When we waste time with email because of our own actions, complaining bitterly about it doesn't make much sense. To get control of email, we have to change how we work with it. Here's Part IV of a little catalog of ways to waste time with email. See "Email Antics: III," Point Lookout for January 14, 2004, for more.
- Gossip about people in a message, then accidentally send it to them, too
- Gossiping in email is dangerous. Even if you don't accidentally send the gossip to the wrong people, someone else can, at any time. It's called the "Forward" button.
- Assume that the sender is the actual sender
- Most often, the From does contain the actual sender's name and address. But there are viruses, spammers, and others in the world who know how to "spoof" the From, with malice in mind. Before you launch a tirade, consider whether the person in the From really is the sender.
- Age your inbox
- Aging a message in your inbox before answering might be OK, but would you like one of your urgent queries to be treated that way? Your delaying might be a serious inconvenience to your correspondent. If you really are so busy that you can't reply fully, send a short note explaining the delay and estimating when you can respond.
- Print a message before reading
- Unless you Humor is culture-specific,
and often personal.
Tag your humor somehow.have a health reason for printing before reading, get used to the twenty-first century. Learn to read directly from your display. If your display is hard to read, change the default font and colors to something you like better. After you've read the message, you can print it if it's important enough. Most of the truly important messages still come to you on paper anyway.
- Forget that humor is cultural — even microcultural
- Humor is culture-specific, and often personal. That's why we so often disagree about what (or who) is funny. Assume that some people won't understand your humor, or worse, that they'll understand it but don't think it's funny. Tag your humor somehow — smileys work pretty well. Seriously. ;^)
- Use sarcasm
- Sarcasm is usually obvious in live conversation, when we can use voice tone, body language, and facial expressions to signal the sarcasm. In email, sarcasm is dangerous, because the tone of the voice in your head as you write isn't attached to the message. The consequences of misunderstanding can be truly horrible. If you must use sarcasm, indicate it in some explicit way, such as: <Begin sarcasm>attaching to the message a drawing of a hammer that recipients can use to hit themselves over the head until they get it<End sarcasm>.
If you do some of these, and you'd like to stop, tack this list on your wall. Highlight the ones you want to avoid, and review it once in a while to see how you're doing. Be patient, expect lapses, and celebrate your victories. First in this series Top Next Issue
Are you so buried in email that you don't even have time to delete your spam? Do you miss important messages? So many of the problems we have with email are actually within our power to solve, if we just realize the consequences of our own actions. Read 101 Tips for Writing and Managing Email to learn how to make peace with your inbox. Order Now!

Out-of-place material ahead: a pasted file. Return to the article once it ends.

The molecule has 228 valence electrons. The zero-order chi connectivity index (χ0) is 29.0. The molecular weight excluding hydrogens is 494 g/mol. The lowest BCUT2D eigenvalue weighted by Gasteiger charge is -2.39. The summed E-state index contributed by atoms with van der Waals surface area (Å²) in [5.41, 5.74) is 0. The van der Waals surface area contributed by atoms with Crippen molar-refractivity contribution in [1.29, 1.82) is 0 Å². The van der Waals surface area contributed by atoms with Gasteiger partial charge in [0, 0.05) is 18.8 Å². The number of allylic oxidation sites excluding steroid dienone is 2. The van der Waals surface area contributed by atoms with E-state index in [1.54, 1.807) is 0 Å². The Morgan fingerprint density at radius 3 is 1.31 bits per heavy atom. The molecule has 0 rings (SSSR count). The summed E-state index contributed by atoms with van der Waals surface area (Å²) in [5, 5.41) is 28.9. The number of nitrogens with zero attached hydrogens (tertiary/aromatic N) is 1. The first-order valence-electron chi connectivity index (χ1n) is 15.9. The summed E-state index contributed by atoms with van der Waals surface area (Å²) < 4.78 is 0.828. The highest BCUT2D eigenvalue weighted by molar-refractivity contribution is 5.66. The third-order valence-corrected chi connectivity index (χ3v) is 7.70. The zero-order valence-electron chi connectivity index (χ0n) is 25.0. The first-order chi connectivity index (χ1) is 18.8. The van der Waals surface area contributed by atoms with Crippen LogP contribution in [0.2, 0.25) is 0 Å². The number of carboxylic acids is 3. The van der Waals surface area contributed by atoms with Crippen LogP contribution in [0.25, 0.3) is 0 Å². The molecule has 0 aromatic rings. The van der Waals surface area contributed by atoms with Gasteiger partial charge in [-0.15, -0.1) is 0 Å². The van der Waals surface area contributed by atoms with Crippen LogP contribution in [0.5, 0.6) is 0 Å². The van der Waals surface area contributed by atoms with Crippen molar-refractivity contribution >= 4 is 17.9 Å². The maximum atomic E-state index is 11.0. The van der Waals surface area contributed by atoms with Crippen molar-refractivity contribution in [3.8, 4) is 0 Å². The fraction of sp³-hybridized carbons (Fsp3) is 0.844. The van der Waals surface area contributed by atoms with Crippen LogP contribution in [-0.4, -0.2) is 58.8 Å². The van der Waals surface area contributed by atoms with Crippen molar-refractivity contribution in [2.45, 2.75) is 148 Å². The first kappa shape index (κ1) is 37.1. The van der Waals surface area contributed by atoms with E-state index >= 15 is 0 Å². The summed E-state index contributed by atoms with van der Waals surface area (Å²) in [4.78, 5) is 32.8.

And if you have organizational responsibility, you can help transform the culture to make more effective use of email. You can reduce volume while you make content more valuable. You can discourage email flame wars and that blizzard of useless if well-intended messages from colleagues and subordinates. Read Where There's Smoke There's Email to learn how to make email more productive at the organizational scale — and less dangerous. Order Now!
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More articles on Effective Communication at Work:
- You and I
- In tense discussions, the language we use often contributes to the tension. If we can transform the
statements we make about each other into statements about ourselves, we can eliminate an important source
of tension and stress.
- When we offer a contribution to a discussion, and everyone ignores it and moves on, we sometimes feel
that our contribution has "plopped." We feel devalued. Rarely is this interpretation correct.
What is going on?
- Why Dogs Wag Their Tails
- If you've ever known a particular dog at all well, you've probably been amazed at how easy it is to
guess a dog's mood, even though dogs can't speak. Perhaps what's more amazing is that it's so difficult
to guess a person's mood, even though humans can speak.
- Long-Loop Conversations: Clearing the Fog
- In virtual or global teams, conversations can be long, painful affairs. Settling issues and clearing
misunderstandings can take weeks instead of days, or days instead of hours. Here are some techniques
that ease the way to mutual agreement and understanding.
- Preventing the Hurt of Hurtful Dismissiveness
- When we use the hurtfully dismissive remarks of others to make ourselves feel bad, there are techniques
for recovering relatively quickly. But we can also learn to respond to these remarks altogether differently.
When we do that, recovery is unnecessary.
Forthcoming issues of Point Lookout
- Coming October 25: Workplace Memes
- Some patterns of workplace society reduce organizational effectiveness in ways that often escape our notice. Here are five examples. Available here and by RSS on October 25.
- And on November 1: Risk Creep: I
- Risk creep is a term that describes the insidious and unrecognized increase in risk that occurs despite our every effort to mitigate risk or avoid it altogether. What are the dominant sources of risk creep? Available here and by RSS on November 1.
I offer email and telephone coaching at both corporate and individual rates. Contact Rick for details at rbrenUSzTvwROCDCbwbxaner@ChaccusYcAJCVCCNqBeeoCanyon.com or (617) 491-6289, or toll-free in the continental US at (866) 378-5470.
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